The Epiphone Riviera helped reinvent Epiphone in the 1960s as a modern guitar company whose instruments sported such contemporary features as thinline, semi-hollow, double-cutaway bodies and humbucking pickups.
In the minds of older guitarists, Epiphone was a traditional New York-based company, with roots in 19th-century Greece, that came into prominence with tenor banjos in the Jazz Age and challenged Gibson in the archtop and electric market of the 1930s.
However, in the minds of younger guitarists of the late ’50s, Epi barely existed. The company floundered after World War II due in large part to the death of founder Epi Stathopoulo in ’43, and it was virtually dead when Gibson’s parent company, Chicago Musical Instrument Company (CMI), acquired the brand in 1957.
Gibson president Ted McCarty drew up a new line of Epiphone guitars and debuted them in 1958. His electric archtops represented an abrupt departure from Epi’s past – four of the five new models were thin-bodied, a style Gibson had offered since ’55, but Epi had never done. And one of the new Epis – the Sheraton – was a fancy, semi-hollow double-cutaway, a style Gibson was introducing concurrently under the Gibson brand as the ES-335.
A new model was introduced in ’62 and dubbed the Riviera.
By the time of the Riviera, the makeover of Epiphone was complete. This example illustrates the distinctive Epiphone peghead shape – more curvaceous than Gibson’s, but with Gibson’s “dove-wing” top edge design. The single-parallelogram fingerboard inlay pattern is also distinctly Epiphone and is shared by the double-cutaway fully hollow ’62 Casino.
The pickups are humbuckers, but in order to keep the Epiphone line slightly below Gibson in status and sound, Epiphone humbuckers were made slightly smaller. Consequently, they’ve become known as mini-humbuckers. Gibson did think enough of these pickups to make them standard equipment on the original Gibson Firebird line and Les Paul Deluxe model.
As if those features weren’t enough to distinguish the Riviera from a Gibson, the pickguard and the tailpiece insert sport the stylized upper-case E from the Epiphone headstock logo. It’s actually a lower-case version of the Greek letter epsilon, which ties in this modern instrument with Epiphone’s roots. The shape of the pickguard, too, is inspired by traditional Epi archtop pickguards and is different from the standard Gibson issue.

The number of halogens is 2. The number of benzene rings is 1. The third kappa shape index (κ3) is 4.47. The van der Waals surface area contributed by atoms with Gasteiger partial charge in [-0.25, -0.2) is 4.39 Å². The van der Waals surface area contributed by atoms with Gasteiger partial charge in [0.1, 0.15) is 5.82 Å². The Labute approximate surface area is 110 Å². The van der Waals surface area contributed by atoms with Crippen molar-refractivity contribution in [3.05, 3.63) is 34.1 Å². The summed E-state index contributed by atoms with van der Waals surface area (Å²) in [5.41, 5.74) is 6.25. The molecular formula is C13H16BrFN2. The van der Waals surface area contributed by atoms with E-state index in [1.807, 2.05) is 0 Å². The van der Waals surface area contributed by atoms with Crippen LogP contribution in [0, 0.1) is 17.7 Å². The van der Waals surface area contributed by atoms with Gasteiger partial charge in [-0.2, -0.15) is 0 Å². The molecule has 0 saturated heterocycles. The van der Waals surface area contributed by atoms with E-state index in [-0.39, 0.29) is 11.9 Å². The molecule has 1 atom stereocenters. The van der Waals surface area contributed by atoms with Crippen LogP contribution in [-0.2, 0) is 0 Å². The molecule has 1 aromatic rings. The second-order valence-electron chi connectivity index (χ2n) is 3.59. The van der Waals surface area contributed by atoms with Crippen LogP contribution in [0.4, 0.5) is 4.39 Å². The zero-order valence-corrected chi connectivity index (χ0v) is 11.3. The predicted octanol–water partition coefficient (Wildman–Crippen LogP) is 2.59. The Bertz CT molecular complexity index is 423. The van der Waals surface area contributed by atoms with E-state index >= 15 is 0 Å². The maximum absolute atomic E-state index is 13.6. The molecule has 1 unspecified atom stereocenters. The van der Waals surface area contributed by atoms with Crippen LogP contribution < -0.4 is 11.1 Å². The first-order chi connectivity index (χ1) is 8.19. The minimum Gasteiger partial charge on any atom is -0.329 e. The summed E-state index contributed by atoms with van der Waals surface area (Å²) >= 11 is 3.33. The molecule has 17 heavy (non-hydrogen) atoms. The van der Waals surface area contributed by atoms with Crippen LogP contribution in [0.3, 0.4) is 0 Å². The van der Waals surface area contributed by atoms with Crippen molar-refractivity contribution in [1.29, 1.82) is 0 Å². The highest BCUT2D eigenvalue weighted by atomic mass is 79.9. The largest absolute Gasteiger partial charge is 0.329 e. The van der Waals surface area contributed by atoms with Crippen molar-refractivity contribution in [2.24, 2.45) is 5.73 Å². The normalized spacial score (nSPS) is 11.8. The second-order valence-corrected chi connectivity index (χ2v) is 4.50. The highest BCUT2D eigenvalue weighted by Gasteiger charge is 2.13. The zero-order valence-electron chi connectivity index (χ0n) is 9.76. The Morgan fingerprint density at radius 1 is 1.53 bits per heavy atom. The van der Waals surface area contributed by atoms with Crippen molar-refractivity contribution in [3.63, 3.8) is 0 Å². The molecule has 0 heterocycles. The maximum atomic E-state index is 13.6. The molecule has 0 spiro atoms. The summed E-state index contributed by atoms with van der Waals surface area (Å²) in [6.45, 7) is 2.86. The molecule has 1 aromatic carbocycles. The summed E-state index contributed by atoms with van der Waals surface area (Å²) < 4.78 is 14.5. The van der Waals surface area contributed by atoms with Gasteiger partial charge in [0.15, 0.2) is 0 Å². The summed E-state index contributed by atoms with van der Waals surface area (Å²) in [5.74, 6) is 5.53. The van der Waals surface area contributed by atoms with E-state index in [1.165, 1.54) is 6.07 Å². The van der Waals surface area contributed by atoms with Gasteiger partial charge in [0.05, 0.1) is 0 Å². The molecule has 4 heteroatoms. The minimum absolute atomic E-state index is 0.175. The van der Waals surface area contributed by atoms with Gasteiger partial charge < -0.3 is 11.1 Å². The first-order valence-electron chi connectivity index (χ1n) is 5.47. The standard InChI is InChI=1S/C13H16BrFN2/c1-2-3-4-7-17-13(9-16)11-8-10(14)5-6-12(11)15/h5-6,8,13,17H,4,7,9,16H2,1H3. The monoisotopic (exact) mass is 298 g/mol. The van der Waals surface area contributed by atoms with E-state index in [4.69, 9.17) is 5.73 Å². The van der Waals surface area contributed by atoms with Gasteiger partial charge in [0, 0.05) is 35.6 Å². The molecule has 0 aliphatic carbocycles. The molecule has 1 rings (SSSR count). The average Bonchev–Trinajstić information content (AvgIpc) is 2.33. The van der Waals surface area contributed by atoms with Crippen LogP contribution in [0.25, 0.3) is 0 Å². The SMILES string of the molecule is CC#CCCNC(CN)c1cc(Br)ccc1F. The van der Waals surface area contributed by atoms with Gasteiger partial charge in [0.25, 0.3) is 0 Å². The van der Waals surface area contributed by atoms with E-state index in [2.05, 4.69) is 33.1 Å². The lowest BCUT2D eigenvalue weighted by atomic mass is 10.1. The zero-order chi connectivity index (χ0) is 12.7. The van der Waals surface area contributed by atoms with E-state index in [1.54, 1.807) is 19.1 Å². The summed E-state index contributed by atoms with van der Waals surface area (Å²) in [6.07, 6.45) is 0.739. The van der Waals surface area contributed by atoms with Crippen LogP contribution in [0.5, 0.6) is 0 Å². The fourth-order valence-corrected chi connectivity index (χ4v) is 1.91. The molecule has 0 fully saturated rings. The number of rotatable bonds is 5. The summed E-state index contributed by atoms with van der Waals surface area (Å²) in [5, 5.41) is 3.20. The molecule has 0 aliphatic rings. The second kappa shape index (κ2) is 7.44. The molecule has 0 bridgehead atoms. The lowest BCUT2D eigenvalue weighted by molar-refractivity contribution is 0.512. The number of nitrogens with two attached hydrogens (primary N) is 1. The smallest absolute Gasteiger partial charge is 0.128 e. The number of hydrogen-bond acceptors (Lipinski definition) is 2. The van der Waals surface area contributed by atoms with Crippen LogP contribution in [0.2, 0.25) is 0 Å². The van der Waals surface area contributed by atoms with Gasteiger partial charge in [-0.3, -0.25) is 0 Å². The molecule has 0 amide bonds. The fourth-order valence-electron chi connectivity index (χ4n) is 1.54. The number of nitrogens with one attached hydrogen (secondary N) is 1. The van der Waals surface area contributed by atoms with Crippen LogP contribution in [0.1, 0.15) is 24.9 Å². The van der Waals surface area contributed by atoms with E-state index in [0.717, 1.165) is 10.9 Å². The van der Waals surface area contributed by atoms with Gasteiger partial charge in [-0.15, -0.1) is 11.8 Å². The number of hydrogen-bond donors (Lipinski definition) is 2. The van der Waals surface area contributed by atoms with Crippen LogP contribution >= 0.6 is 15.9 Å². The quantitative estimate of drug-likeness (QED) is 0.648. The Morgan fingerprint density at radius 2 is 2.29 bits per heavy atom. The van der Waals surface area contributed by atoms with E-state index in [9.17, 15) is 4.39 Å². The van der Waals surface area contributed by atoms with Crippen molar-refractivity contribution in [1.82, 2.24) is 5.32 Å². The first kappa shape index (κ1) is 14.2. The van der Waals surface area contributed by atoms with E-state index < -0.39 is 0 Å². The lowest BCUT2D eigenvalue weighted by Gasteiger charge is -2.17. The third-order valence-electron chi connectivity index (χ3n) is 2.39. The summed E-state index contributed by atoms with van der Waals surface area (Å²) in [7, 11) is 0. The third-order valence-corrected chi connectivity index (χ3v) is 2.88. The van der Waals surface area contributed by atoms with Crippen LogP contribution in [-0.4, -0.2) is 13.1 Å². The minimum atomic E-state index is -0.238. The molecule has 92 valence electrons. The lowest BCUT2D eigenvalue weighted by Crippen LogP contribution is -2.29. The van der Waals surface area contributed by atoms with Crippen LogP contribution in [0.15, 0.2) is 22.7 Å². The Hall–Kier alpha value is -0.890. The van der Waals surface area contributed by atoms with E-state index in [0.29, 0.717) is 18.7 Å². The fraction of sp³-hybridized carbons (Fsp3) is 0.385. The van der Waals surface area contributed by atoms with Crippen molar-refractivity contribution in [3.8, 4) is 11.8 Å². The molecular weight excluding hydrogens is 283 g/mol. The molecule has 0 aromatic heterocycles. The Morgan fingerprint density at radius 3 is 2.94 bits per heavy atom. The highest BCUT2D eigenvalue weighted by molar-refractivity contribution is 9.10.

Unfortunately, though, while the ES-335 continued through Gibson’s Norlin years (1970-’85) and into current production, the Riviera went away with the entire Epi line when Gibson sent Epi production to Japan in 1970. It reappeared briefly in 1982 and came back for good in the early ’90s, and is still produced overseas.
This particular Riviera appears to be in completely original condition. And it’s a sweet thing. Light and responsive, it is super playable, with a slim taper neck and original medium frets in excellent condition.
The nut is a little narrower than its Gibson cousins at 1 9/16” which may suit a player with smaller hands or slender fingers.
But the sound is its distinctive characteristic. The mini humbuckers are focused and tight – not quite as bright as single coils, and without the dark low midrange of regular humbuckers. But because they actually are humbucking pickups, there is none of the hum or buzz sometimes associated with P-90 equipped guitars.
It is a lovely and unique sound – good enough to remind the esteemed US guitarist Robben Ford why he loved the Riviera long ago. Since he rediscovered the joys of his 60s Epi Riviera it has become one of his mainstay guitars and can be heard all over his recent albums.
This one is in great shape. Neck is straight, truss rod works perfectly, tuners are strong & stable, controls clean and quiet. It features a clean white pickguard because its owner preferred the look in preference to the original black guard, which is in the case.
It has been set up beautifully by respected Sydney guitar tech Clyde Watkins.
This from Guitar Player Magazine –
“It is only by the fickle finger of fate that the Riviera sits today in the shadow of the Epiphone Casino. After all, the Beatles surely would have been perfectly satisfied with Rivieras. The Riviera’s similarity to the ES-335 makes it, in our opinion, a “sleeper” in the vintage market. While it is not wise to expect the vintage market to behave in an orderly manner, it is reasonable to view vintage Rivieras as undervalued, with excellent future investment potential, since they are currently available for significantly less than an equivalent ES-335 and less even than many new guitars with similar appointments.”
This original 1968 Epiphone Riviera would suit a collector or player wanting that 60s thinline Gibson vibe at a fraction of vintage Gibson pricing.
Comes in a newer hard shell case in good condition.